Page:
By Lena H. Sun

The Washington Post

WASHINGTON — Federal health officials have identified vitamin E acetate in the lung fluids of 29 people sickened in the outbreak of dangerous vaping-related lung injuries. The discovery is a “breakthrough” that points to the oil as a likely culprit in the outbreak that has sickened more than 2,000 people and killed at least 39, a top official said Friday.

“These findings provide direct evidence of vitamin E acetate at the primary site of injury within the lungs,” said Anne Schuchat, principal deputy director at the Centers for Disease Control and Prevention. The latest information points to growing evidence of vitamin E acetate as “a very strong culprit of concern,” she said.

The findings announced Friday do not rule out other possible compounds or ingredients that may be causing the lung injuries. But Schuchat described the lab results as a “breakthrough” in the investigation. CDC tested for a wide range of substances that might be found in patients’ lung fluids, including plant oils and petroleum distillates, such as mineral oil.

But what they did not find was just as important. “No other potential toxins were detected,” Schuchat said.

CDC officials found vitamin E acetate, an oil derived from the vitamin, in all 29 samples of lung fluid collected from patients who had fallen ill or died from lung injuries. THC, the psychoactive ingredient in marijuana, was also found in 23 patients, including three who said they had not used THC products. Nicotine was detected in 16 of 26 patients. Most patients who have fallen ill in the outbreak have vaped THC, officials have said.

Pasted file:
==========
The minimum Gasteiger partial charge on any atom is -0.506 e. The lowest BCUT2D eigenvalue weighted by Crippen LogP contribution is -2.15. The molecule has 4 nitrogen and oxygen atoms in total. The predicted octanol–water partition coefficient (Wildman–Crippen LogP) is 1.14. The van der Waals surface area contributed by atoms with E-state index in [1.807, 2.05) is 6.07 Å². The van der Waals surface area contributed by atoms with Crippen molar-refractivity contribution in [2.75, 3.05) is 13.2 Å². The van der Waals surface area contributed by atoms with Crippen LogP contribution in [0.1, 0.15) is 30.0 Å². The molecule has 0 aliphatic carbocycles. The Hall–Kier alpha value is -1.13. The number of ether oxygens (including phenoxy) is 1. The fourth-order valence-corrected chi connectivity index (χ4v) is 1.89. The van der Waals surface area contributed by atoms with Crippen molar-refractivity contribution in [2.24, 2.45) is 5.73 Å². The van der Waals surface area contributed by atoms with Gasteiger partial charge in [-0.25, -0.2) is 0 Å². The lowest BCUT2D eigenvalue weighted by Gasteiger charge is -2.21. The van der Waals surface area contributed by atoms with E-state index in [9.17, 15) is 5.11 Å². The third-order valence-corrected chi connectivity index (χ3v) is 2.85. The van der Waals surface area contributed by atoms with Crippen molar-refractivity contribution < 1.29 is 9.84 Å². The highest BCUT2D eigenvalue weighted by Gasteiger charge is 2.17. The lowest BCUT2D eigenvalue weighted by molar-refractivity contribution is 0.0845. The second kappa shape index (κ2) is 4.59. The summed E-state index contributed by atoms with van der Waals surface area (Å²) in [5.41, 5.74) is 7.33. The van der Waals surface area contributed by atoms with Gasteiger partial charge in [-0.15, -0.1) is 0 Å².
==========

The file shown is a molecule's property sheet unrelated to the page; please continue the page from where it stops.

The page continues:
Vitamin E acetate, an oil derived from the vitamin, has been identified in previous testing by the Food and Drug Administration and state laboratories in vape products that contain THC. New York State’s Wadsworth Center lab was the first to discover it about two months ago in samples from sick patients. Of 595 vaping product samples linked to patients that have been tested by FDA, 70% contained THC. Half of those THC-containing products also had vitamin E acetate, with concentrations as high as 88%, the FDA said Friday.

Many of the THC-containing products were obtained on the illicit market, officials have said. Vitamin E acetate has been used in recent months as a cutting agent or additive on the cannabis black market to stretch the amount of THC in vape cartridges, officials and industry experts have said. Vitamin E acetate is a popular additive because it is colorless and odorless, has similar viscosity to THC oil and is much cheaper.

The findings are significant because for the first time, scientists have been able to connect results from product testing with clinical specimens from patients, she said. The 29 patients are from 10 states, representing a diverse geographical area, making the findings “much more robust” than if all the patients were from a single location. Two of the patients died.

“They help us better understand the potential compounds” that may contribute to the injuries, Schuchat said.

Vitamin E acetate is found in many foods and in cosmetics, especially skin care products. It’s not known to cause harm when swallowed or applied to the skin, Schuchat said. But when it is heated and inhaled, it may interfere with normal lung function.

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